B/R NHL Roundtable: Teams in Playoff Positions That Aren’t Going to the Postseason | News, Scores, Highlights, Stats, and Rumors

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Someone had to pick on the new guys—and it was high time I put my “noted jerk” label to work—so here I am going out on a huge limb and saying the Seattle Kraken, in their second NHL season, will fade out of the playoff picture. That might sound like I’m being sarcastic, but I assure you, I am not.

The Kraken are battling Los Angeles for second in the Pacific Division behind scorching-hot Vegas. That alone puts them in a playoff spot, and MoneyPuck has their playoff odds at around 89 percent to make the postseason. So, let’s poke holes in all the good things they’ve been doing this season so the teams behind them like Calgary and Edmonton can catch them in the division and Nashville, St. Louis and Minnesota can do the same in the wild card.

The Kraken have, so far, been outstanding in almost every facet of advanced statistics. Shot attempts, expected goals, expected goals against…you name it, they’re in the top 10, and those things should bode well. But some things don’t make sense.

They’ve gotten fantastic goaltending from 32-year-old Martin Jones. The Kraken had the worst goaltending in the NHL last season due to Philipp Grubauer having the worst season of his career. Despite that, Jones was brought in to back him up this season and was coming off four consecutive average-to-below-average seasons with San Jose and Philadelphia. An early-season injury to Grubauer opened the door of opportunity for Jones and he’s running with it, but they’re also running him into the ground.

Jones has played in 15 of their first 18 games and started 14 of those. That would put him on a pace to play in around 70 games. The last time Jones played 60-plus games was 2018-19 with the Sharks. Over his first four years in San Jose, he averaged 63 games per season during which he had a .910 save percentage, but for the past three seasons (two with the Sharks, one with the Flyers), his split-starter and backup duty saw him post a well-below-average .898 save percentage.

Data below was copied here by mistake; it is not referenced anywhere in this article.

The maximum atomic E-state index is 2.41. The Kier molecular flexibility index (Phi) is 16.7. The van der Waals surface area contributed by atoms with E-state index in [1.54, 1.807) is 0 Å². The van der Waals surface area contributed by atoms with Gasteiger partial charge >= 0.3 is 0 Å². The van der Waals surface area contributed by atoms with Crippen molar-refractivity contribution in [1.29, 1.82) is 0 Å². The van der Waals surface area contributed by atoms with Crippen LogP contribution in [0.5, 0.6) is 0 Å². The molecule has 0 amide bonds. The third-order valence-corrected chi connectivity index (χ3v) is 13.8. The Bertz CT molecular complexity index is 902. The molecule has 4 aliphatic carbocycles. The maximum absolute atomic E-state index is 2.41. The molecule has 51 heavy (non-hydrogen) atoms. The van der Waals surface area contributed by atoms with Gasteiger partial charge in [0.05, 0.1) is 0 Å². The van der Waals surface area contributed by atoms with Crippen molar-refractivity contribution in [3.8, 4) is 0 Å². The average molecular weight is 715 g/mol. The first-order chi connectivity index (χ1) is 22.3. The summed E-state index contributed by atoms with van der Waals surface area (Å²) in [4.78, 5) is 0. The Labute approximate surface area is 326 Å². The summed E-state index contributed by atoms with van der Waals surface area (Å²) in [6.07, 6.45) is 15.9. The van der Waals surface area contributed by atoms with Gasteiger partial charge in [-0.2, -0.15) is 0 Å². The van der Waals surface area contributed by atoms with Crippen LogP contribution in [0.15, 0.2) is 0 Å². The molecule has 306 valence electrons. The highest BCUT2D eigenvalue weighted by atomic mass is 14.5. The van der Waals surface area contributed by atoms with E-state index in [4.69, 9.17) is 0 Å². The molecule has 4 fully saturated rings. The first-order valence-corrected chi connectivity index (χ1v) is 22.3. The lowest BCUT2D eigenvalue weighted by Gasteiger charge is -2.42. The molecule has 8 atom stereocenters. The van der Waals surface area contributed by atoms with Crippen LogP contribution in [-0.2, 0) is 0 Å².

That he’s at .913 this season doesn’t jibe with that trend as he’s gotten older. He’s either been very fortunate or he’s having a renaissance. Call me a jerk if you want to, but it’s tough to believe he’s turned it around this well.

While Seattle goaltending has played over its head, the offense has been unimpressive. The Kraken have scored 58 goals, which places them firmly in the middle of the pack in the NHL (18th), and they score 3.22 goals per game, which is a little higher in the middle of the pack (14th). They don’t have a definitive goal-scoring threat and have spread out the offense more among their skaters.

Each of the teams they’ll be battling with down the stretch have one or two aces they can count on when they need to get a goal late in games. In those tight games as the season rolls on, I’d like my chances with Connor McDavid and Leon Draisaitl or Vladimir Tarasenko or Kirill Kaprizov or Filip Forsberg. Of course it’s nice to have a balanced offense. But the regular season is such a grind, and having an elite scorer provides an advantage.

Don’t get me wrong in any of this: I love what the Kraken have going for them and they’re going to get better sooner than later, but they’re not there yet.

– Joe Yerdon

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